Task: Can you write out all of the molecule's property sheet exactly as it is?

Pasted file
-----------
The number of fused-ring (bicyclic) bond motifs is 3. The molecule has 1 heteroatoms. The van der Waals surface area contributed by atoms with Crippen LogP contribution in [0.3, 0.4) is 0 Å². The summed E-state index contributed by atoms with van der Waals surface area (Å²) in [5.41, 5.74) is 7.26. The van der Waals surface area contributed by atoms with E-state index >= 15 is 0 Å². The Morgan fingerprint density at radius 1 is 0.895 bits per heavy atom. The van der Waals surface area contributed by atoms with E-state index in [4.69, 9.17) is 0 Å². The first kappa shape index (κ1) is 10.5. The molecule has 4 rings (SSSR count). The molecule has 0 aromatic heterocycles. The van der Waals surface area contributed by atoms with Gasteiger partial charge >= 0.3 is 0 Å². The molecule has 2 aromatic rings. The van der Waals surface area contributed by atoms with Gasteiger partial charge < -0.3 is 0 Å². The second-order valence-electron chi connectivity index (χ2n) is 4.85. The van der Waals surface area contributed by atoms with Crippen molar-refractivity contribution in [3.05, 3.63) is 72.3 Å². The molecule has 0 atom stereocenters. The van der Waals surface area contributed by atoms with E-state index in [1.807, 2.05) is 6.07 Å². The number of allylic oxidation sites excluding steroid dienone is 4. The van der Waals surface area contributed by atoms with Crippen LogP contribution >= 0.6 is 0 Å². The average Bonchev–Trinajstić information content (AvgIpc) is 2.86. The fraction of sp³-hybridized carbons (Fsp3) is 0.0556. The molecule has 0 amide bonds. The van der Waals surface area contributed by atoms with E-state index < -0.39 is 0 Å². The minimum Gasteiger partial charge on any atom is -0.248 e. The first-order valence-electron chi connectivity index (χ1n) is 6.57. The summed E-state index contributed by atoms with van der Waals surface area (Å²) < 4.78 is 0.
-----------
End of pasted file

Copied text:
The number of fused-ring (bicyclic) bond motifs is 3. The molecule has 1 heteroatoms. The van der Waals surface area contributed by atoms with Crippen LogP contribution in [0.3, 0.4) is 0 Å². The summed E-state index contributed by atoms with van der Waals surface area (Å²) in [5.41, 5.74) is 7.26. The van der Waals surface area contributed by atoms with E-state index >= 15 is 0 Å². The Morgan fingerprint density at radius 1 is 0.895 bits per heavy atom. The van der Waals surface area contributed by atoms with E-state index in [4.69, 9.17) is 0 Å². The first kappa shape index (κ1) is 10.5. The molecule has 4 rings (SSSR count). The molecule has 0 aromatic heterocycles. The van der Waals surface area contributed by atoms with Gasteiger partial charge >= 0.3 is 0 Å². The molecule has 2 aromatic rings. The van der Waals surface area contributed by atoms with Gasteiger partial charge < -0.3 is 0 Å². The second-order valence-electron chi connectivity index (χ2n) is 4.85. The van der Waals surface area contributed by atoms with Crippen molar-refractivity contribution in [3.05, 3.63) is 72.3 Å². The molecule has 0 atom stereocenters. The van der Waals surface area contributed by atoms with E-state index in [1.807, 2.05) is 6.07 Å². The number of allylic oxidation sites excluding steroid dienone is 4. The van der Waals surface area contributed by atoms with Crippen LogP contribution >= 0.6 is 0 Å². The average Bonchev–Trinajstić information content (AvgIpc) is 2.86. The fraction of sp³-hybridized carbons (Fsp3) is 0.0556. The molecule has 0 amide bonds. The van der Waals surface area contributed by atoms with E-state index < -0.39 is 0 Å². The minimum Gasteiger partial charge on any atom is -0.248 e. The first-order valence-electron chi connectivity index (χ1n) is 6.57. The summed E-state index contributed by atoms with van der Waals surface area (Å²) < 4.78 is 0.